Business partners with roots in Colombia and Guatemala have launched a roasted coffee subscription company called Quintal Coffee, offering United States customers coffees that were roasted at or near the places in which they were produced.
Eduardo Umaña, who is Colombian, and Otto Becker, who is from Guatemala, founded Quintal Coffee in June of last year. The pair were also co-creators of Vac Air Brewers, previously known as the FrankOne.
For the new subscription service, customers paying $20 per month receive a single 10-ounce bag of coffee curated by Quintal, produced by a different farmer and roaster each month.
Quintal’s search for high-quality coffees is narrowed even further by its objective to source coffees from producers who either own their own roasting equipment or who have a relationship to a third-party roaster nearby.
“We have found that producers have excellent roasting capabilities and know their coffees extremely well,” Umaña recently told Daily Coffee News. “We pick entirely on the quality of the roasted samples we receive from suppliers. We have found that a lot of producers already have state-of-the-art facilities and are ready to produce outstanding results very efficiently.”
Another selling point offered by Quintal is coffee freshness, as the model bypasses traditional transportation and warehousing models. The company says it is also able to pay farmers more for their green coffees, as well as for the additional work in roasting, while keeping prices reasonable for consumers.
“Our objective is to keep paying high prices for green coffee and pay for the other value-added services that are performed at the origin,” said Umaña. “The objective is to help the producers go up in the supply chain.”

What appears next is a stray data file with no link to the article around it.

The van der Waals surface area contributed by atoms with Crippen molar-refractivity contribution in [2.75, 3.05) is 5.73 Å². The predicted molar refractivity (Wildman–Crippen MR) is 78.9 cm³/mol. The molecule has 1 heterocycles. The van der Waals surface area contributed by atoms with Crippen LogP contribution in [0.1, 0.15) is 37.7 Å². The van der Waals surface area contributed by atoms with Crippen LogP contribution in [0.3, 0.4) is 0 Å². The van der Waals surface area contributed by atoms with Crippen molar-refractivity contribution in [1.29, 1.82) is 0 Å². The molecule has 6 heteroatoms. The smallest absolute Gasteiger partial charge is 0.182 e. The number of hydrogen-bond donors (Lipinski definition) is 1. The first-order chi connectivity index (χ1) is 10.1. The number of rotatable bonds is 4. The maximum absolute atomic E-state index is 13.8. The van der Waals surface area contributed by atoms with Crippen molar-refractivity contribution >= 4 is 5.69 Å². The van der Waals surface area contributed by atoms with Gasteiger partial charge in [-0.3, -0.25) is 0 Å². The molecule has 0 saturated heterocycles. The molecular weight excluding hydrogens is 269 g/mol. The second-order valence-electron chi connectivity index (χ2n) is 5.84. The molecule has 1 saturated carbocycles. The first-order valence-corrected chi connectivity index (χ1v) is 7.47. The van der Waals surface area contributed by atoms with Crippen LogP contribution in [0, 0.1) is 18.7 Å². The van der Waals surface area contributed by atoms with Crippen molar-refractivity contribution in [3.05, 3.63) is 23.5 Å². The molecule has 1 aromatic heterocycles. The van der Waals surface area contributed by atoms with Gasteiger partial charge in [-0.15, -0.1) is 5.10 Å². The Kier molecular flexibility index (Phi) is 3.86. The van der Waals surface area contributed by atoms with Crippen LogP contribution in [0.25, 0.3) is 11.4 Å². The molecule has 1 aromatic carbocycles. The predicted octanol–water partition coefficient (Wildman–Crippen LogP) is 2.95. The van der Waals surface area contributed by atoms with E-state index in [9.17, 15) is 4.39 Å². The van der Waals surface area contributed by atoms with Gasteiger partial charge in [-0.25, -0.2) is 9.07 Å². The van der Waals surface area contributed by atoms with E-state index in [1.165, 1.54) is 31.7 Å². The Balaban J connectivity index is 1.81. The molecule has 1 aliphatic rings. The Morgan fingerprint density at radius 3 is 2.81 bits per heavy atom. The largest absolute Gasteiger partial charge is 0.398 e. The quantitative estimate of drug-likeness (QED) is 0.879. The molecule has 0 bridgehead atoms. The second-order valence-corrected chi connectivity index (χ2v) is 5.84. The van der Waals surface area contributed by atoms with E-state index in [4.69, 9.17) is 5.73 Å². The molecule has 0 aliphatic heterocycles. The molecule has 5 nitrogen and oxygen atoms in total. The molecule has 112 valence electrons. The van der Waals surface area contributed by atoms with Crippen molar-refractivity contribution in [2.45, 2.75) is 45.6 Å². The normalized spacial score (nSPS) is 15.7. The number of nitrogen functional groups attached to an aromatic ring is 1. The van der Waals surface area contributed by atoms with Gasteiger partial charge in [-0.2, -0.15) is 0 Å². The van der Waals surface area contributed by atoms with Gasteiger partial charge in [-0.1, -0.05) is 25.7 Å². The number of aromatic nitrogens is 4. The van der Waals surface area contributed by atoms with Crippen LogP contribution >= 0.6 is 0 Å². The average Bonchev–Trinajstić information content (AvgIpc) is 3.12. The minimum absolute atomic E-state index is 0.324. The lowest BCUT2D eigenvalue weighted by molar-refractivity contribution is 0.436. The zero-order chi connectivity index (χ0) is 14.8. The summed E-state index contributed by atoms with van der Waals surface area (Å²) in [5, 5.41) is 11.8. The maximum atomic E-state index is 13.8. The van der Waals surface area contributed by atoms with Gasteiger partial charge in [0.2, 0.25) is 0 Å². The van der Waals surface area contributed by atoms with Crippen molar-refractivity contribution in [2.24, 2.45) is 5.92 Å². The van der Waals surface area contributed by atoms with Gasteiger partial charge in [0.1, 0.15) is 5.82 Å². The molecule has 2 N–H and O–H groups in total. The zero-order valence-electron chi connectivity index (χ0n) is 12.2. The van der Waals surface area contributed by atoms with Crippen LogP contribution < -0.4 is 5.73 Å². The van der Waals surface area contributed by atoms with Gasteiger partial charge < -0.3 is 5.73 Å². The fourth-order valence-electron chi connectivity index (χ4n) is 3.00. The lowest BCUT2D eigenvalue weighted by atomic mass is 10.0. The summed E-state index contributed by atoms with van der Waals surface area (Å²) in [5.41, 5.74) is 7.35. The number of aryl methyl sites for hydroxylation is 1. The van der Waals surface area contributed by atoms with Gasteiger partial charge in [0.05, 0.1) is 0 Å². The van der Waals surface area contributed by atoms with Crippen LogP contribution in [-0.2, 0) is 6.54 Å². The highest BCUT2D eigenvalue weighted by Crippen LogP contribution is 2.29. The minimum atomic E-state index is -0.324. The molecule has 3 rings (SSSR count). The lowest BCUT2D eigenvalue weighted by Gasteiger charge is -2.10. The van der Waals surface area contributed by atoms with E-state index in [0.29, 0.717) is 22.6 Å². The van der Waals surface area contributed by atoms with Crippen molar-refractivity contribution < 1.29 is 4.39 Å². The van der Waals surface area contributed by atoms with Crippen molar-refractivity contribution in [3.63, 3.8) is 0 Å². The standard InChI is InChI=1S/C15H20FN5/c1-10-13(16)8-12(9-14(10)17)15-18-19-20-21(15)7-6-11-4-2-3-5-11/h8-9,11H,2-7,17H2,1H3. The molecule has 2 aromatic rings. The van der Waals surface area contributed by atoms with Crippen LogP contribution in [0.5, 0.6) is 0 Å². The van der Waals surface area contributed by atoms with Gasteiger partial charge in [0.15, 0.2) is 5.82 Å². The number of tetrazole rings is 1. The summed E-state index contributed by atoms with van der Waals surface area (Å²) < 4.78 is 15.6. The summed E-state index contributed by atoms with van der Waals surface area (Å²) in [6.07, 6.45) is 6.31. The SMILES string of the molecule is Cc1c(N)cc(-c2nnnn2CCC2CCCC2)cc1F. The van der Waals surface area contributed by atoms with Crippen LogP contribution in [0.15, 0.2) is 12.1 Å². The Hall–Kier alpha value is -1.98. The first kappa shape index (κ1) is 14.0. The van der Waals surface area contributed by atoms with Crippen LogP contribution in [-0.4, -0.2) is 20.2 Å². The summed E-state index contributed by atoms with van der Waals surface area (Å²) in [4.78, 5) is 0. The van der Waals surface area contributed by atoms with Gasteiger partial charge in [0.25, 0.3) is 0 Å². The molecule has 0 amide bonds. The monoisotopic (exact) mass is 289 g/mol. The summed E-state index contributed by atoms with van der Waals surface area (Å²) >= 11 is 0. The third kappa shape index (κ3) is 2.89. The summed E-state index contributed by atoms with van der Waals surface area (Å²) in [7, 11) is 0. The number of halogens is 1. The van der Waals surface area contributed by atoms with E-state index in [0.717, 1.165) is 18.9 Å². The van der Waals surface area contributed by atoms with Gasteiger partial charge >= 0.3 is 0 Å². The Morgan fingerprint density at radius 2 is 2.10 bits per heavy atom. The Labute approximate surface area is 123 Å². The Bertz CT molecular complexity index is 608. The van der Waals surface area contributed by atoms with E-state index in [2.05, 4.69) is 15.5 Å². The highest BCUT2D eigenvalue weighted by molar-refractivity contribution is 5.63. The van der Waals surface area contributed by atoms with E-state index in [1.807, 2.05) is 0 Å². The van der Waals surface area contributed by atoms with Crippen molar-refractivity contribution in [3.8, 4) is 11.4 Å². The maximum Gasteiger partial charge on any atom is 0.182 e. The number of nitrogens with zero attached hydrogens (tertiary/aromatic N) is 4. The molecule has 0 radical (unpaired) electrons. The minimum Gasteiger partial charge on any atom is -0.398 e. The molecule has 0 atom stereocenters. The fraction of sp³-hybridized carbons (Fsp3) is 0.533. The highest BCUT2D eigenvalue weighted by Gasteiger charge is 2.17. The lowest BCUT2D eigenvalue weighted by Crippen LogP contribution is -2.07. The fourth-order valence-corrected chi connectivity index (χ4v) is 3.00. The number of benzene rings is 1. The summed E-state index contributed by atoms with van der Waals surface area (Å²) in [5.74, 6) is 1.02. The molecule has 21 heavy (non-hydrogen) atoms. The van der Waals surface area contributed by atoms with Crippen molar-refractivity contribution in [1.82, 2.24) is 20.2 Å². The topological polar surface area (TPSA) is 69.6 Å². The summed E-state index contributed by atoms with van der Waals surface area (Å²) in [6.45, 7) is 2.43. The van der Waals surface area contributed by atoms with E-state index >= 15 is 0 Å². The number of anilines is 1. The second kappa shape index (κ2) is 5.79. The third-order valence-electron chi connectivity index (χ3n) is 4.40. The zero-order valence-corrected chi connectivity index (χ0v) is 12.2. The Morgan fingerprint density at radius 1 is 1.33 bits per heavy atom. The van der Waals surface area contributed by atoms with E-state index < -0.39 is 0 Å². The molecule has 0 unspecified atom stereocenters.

Umaña told DCN the farmgate prices paid to producers for green coffee thus far have ranged from $4.30 to $7.50 per pound, on top of which the company compensates for additional production steps. Umaña said Quintal serves as the importer and retailer of finished products.
Most of the coffees Quintal has delivered to its subscribers have been produced by farmers and roasters in Colombia and Guatemala, with the exception of one from Panama and one from Mexico. The company launched last June with a honey-processed Yellow Caturra coffee grown in Atitlán, Guatemala, and roasted in Guatemala City by 2012 World Barista Champion Raul Rodas.
This month, for its ninth shipment, the company returned to Atitlán for a fully washed and sun-dried-natural mix of Bourbon and Caturra coffees roasted by SCA-certified roaster and Bruu Coffee Roasters Owner Renato Maselli.
“Starting this month and going forward, we will be introducing what we call the ‘Freshness Cycle,’ where we pick the origin we will send our subscribers based on the time of harvest,” said Umaña. “For example, specialty coffees from Brazil are ready towards the end of the year, so we would send those at the peak of freshness, and early mid-year we would send coffee from Central America and other regions.”
In time, the company plans to introduce additional tiers to its subscription model, while expanding its sourcing to additional countries and continents.
“We have to include as many origins as we can. Origin-roasted coffee is bigger than us,” said Umaña. “We can’t exclude any producing country. In the end, it’s all about letting the origin and producing countries scale their level of production and go up the supply chain. We are strong believers that coffee producing countries should be able to benefit from other activities of the industry beside green coffee trading.”
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Howard Bryman is the associate editor of Daily Coffee News by Roast Magazine. He is based in Portland, Oregon.